Those pushing for “engagement” with Iran have relied on the same faulty analysis that has kept the State Department and liberal think tanks buzzing for years. There were always “good” Iranians and “moderates” who really wanted a deal. The fact that these figures never emerged or that Iranian behavior (e.g killing Americans in Iraq, supporting terror, pursuing nuclear weapons) never provided the slightest evidence that such figures wielded influence did not deter those bent on engagement. But now, even the most ardent engagement proponents, have to realize the jig is up.
Matthew Yglesias writes that a regime “win” would make him, gosh, “less confident that engagement will work.” You think? After all, as he points out:
The hope behind an engagement strategy was that the Supreme Leader might be inclined to side with the more pragmatic actors inside the system—guys like former president Rafsanjani and former prime minister Mousavi. With those people, and most of the Iranian elites of their ilk, now in open opposition to the regime, any crackdown would almost by definition entail the sidelining of the people who might be interested in a deal. Iran would essentially be in the hands of the most hardline figures, people who just don’t seem interested in improving relations with other countries.
Under the circumstances, the whole subject of American engagement may well wind up being moot.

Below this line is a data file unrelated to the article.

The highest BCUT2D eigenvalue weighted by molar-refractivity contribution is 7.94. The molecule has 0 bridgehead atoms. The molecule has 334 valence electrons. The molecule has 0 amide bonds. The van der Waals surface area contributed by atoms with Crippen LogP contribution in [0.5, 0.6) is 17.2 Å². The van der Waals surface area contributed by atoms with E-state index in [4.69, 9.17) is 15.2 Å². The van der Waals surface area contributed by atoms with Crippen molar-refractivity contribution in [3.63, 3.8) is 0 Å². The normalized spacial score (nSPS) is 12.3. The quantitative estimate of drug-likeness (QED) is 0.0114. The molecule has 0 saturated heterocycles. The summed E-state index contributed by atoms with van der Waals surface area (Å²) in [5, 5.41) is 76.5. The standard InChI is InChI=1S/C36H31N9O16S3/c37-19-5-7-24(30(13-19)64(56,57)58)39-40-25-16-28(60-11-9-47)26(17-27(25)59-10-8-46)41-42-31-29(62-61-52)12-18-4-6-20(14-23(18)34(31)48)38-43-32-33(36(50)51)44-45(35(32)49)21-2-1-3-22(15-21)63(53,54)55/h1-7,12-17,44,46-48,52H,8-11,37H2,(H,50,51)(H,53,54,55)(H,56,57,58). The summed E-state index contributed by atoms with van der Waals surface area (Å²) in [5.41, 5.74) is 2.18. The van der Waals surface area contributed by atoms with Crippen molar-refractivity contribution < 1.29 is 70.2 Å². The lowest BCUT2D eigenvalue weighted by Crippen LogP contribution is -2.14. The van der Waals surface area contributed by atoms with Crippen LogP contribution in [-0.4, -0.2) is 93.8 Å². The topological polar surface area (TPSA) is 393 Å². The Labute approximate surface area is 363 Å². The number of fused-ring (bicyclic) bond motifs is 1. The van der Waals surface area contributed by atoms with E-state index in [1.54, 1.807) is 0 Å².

Well, yes, and if we’re keeping track, Mousavi wasn’t about to give up Iran’s nuclear program either. But the fact that engagement is now so patently absurd even to the left blogosphere should give the Obama team pause. What are they going to do now?
We learn that Obama’s restraint (an effort to preserve the chance to engage the regime if it prevails) in addressing the events in Iran has not gotten him anywhere. The New York Times reports:
Rejecting American criticism of what was officially depicted as a landslide victory in Iran’s disputed presidential elections, President Mahmoud Ahmadinejad assailed President Obama on Thursday, telling him to stop interfering in Iran’s affairs and accusing him of striking the same hostile tone as his predecessor, George W. Bush.
The sharp words from the Iranian leader offered no prospect of eased tensions between Washington and Tehran at a time of continued confrontation over issues such as Iran’s nuclear program and its support for Hezbollah in Lebanon and Hamas in Gaza which the United States call terrorist organizations
So perhaps it was not George Bush’s “fault” that we couldn’t “get along” with Iran. Any American president who declines to countenance the regime’s thuggish behavior becomes the object of their scorn. There is no “engagement” without forfeiting our conscience. And the notion that Ahmadinejad and his mullah patrons would give up their nuclear program in response to some charm offensive from the president is now revealed to be utter drivel.
Perhaps it’s time for Plan B. A serious effort to pursue sanctions and international condemnation and isolation of the despotic regime might be in order. If Obama can’t rally world opinion now — when the nature and intentions of the regime are so clear — it is hard to see when he will ever be able to do so. After all, who now thinks we can do “business” with the mullahs and/or learn to live with a nuclear-armed despotic regime?